As Fox News’ obsessive crusade against the supposed cancellation of Dr. Seuss entered its fifth week, right-wing media’s commitment to fighting “cancel culture” was put to the test by a new music video by singer-songwriter Lil Nas X, in which he slides down a stripper pole to give Satan a lap dance in Hell. To top it off, he teamed up with Brooklyn-based streetwear company MSCHF to release limited edition “Satan Shoes” that supposedly contain an actual drop of human blood in the soles.
The video’s … a lot. And surely enough, Fox News and others in right-wing media responded with predictable outrage, exposing the hollowness of their own stance against “cancel culture,” in which conservative media paint the left as cruel censors and would-be dictators while framing the right as a bastion of free expression. The term itself, “cancel culture,” is meant to refer to the purging of ideas, people, and pop culture artifacts from society. But it now seems to be used to describe just about any criticism that the right disagrees with.
But as anger about this latest Lil Nas X ordeal illustrates, right-wing media don’t consider it “cancel culture” when they are the ones making their disapproval heard. It’s a hollow sham of a campaign to pretend as though the left is a league of censorial scolds in comparison to the right, but it’s one that mainstream outlets often accept at face value, lending undeserved credibility to right-wing arguments.
He laid the bait, and right-wing media took it, showing just how predictable yet insincere they can be.
Lil Nas X is a master marketer. His 2018 megahit Old Town Road made it to the top of the charts thanks in large part to the song’s success on TikTok. On Twitter, he’s racked up millions of followers and even filmed a video with CEO Jack Dorsey. He promoted the music video for his single Holiday with a wonderfully bizarre commercial that combined elements of The Santa Clause and Back to the Future Part III, complete with a cameo from Michael J. Fox, and would later perform the song on the online gaming platform Roblox.
Lil Nas X knows what he’s doing, and he’s now decided to turn conservative media’s appetite for outrage to his own advantage. When Laura Ingraham and Raymond Arroyo of Fox News’ The Ingraham Angle expressed their disgust with his new video, titled Montero (Call Me By Your Name), he declared victory on Twitter.
Surely, right-wing media must have realized that they would come off as “cancel culture” hypocrites if they were to criticize his deliberate ragebait. Still, they either didn’t care or simply couldn’t resist the chance to get their audiences worked up into a frothy rage about a gay Black rapper who is beloved by children invoking Satan.
On Fox News and Fox Business alone, Lil Nas X’s video and shoes have been discussed during Fox & Friends, Fox & Friends First, Fox & Friends Weekend, Mornings with Maria, Varney & Co., and The Ingraham Angle. Newsmax has obsessed over the “Satan Shoes,” as has One America News. The Daily Wire has churned out at least a half-dozen outraged articles in the past few days. The same goes for Breitbart, Gateway Pundit, the Daily Caller, and just about every other right-wing media outlet that has been disingenuously arguing in favor of “free speech” (by which they usually mean “freedom from criticism”) and raging against “cancel culture.”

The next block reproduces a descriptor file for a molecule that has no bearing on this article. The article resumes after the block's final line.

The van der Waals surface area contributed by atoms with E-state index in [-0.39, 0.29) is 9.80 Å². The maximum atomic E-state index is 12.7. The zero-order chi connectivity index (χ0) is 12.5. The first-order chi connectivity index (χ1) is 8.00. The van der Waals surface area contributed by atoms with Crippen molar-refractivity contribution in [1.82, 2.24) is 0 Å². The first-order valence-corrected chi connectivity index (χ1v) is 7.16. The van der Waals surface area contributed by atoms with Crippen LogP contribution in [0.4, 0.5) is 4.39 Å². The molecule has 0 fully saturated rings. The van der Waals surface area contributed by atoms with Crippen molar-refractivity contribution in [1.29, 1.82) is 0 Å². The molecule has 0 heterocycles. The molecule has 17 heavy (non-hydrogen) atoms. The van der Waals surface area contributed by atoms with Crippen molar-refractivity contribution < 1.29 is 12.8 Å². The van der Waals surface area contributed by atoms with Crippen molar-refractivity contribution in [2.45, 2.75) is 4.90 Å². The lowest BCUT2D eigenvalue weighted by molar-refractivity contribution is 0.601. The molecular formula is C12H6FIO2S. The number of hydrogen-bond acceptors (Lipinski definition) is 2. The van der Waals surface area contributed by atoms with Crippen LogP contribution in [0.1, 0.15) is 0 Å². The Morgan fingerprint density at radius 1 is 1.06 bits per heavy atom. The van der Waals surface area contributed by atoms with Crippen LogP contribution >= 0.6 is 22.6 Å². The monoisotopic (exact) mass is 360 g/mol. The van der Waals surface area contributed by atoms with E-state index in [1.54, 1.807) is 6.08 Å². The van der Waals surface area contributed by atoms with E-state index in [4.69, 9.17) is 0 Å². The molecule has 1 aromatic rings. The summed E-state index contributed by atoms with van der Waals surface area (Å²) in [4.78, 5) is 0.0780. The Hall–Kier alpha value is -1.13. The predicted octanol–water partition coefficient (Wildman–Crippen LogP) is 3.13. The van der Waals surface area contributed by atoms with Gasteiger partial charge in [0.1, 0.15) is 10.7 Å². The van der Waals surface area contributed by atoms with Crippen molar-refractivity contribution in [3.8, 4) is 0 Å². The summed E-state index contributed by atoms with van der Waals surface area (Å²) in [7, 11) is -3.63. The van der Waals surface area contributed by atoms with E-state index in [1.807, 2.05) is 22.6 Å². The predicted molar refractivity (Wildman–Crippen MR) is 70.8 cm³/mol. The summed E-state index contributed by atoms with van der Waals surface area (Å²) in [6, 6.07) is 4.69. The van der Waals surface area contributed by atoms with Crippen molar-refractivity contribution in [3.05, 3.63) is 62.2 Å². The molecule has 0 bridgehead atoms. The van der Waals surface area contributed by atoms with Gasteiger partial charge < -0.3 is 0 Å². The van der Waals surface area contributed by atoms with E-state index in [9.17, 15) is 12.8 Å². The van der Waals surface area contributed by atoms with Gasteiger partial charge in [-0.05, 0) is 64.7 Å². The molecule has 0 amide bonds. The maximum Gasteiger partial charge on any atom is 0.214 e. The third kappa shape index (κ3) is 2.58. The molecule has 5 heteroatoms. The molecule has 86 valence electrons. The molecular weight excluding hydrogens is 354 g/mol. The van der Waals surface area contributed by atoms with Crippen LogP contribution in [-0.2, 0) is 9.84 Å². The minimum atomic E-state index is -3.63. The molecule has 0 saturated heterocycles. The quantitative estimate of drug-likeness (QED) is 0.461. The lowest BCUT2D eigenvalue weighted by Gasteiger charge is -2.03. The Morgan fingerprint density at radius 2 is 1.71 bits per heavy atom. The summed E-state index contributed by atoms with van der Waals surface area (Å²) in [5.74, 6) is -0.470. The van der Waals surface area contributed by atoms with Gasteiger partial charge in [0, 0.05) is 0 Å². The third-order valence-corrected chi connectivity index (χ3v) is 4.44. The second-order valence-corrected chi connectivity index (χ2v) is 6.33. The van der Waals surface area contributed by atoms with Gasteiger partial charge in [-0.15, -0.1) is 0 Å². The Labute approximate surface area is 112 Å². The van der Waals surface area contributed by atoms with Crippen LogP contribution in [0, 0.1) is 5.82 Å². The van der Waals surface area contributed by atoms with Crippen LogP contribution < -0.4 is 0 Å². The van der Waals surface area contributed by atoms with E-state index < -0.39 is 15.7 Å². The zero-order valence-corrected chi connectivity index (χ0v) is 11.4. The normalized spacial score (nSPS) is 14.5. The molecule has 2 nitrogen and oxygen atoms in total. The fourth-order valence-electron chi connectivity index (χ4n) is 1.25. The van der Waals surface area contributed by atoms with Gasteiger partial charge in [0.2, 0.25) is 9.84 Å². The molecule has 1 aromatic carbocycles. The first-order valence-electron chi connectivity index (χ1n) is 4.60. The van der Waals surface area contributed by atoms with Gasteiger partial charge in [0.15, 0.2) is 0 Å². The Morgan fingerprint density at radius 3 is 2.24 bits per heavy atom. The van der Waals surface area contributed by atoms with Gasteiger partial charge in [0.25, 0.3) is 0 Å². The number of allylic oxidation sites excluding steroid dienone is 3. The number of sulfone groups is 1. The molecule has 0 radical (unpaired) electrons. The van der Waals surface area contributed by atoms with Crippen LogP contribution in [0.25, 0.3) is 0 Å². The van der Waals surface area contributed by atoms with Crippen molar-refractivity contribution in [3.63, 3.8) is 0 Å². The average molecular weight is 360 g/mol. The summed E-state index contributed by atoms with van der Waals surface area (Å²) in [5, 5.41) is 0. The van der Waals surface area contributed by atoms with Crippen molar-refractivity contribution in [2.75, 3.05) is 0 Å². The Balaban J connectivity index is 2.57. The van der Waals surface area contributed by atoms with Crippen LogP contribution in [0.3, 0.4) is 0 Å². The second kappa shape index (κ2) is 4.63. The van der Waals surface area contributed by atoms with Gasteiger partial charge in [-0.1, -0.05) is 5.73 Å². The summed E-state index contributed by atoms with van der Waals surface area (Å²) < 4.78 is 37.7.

The same people who have been arguing that the consumers’ decision not to purchase a certain brand of beans because of its CEO’s political opinions is a threat to freedom itself are the same ones who successfully goaded Nike into suing MSCHF for trademark infringement. (The “Satan Shoes” are Nike Air Max 97s that MSCHF bought, modified, resold, and not at all officially tied to Nike itself.) Unsurprisingly, when MSCHF dropped its 2019 “Jesus Shoes” that came filled with holy water, Fox News was perfectly able to understand that the brand was not working directly with Nike.
It’s hard to take any anti-“cancel culture” conservative in the media seriously when they repeatedly demonstrate that they don’t actually hate “cancelling” products and people, but simply want to be the ones who get to decide which products and which people get “cancelled.” In 2019, right-wing outrage got Universal Pictures to actually cancel the release of its movie The Hunt, after Ingraham, Arroyo, and others in right-wing media latched onto an obvious misunderstanding of what the movie was about. (The movie was later released in March 2020.)
Maybe it takes something like Lil Nas X’s Montero video and “Satan Shoes” to see through the right-wing’s obsession with “cancel culture.”
Conservatives are more than happy to rail against pieces of pop culture they disapprove of, whether it’s Tucker Carlson using his new Fox Nation show to rail against inaugural poet Amanda Gorman or right-wing groups demanding that PBS ban an episode of the cartoon Arthur because two of the characters were gay. They are happy to embrace tyrannical, totalitarian policies that oppress people on the basis of who they are, whom they love, where they come from, or what their religious views happen to be.
The greatest trick the right-wing media industrial complex ever played was convincing its audiences that it stood for freedom. Maybe Fox News audiences don’t care that the network rages on end about brands changing their logos and people criticizing a TV show while simultaneously demanding that content they don’t approve of be purged from existence. But the rest of the media world should.
If right-wing media groups want to argue that Lil Nas X’s video and shoes are objectionable, they should absolutely feel free to express those views, call for boycotts, and even pressure Nike into suing MSCHF in an effort to get the shoes destroyed. But while they do, the rest of the media world needs to acknowledge just how hollow the right’s anti-”cancel culture” stance has been all along.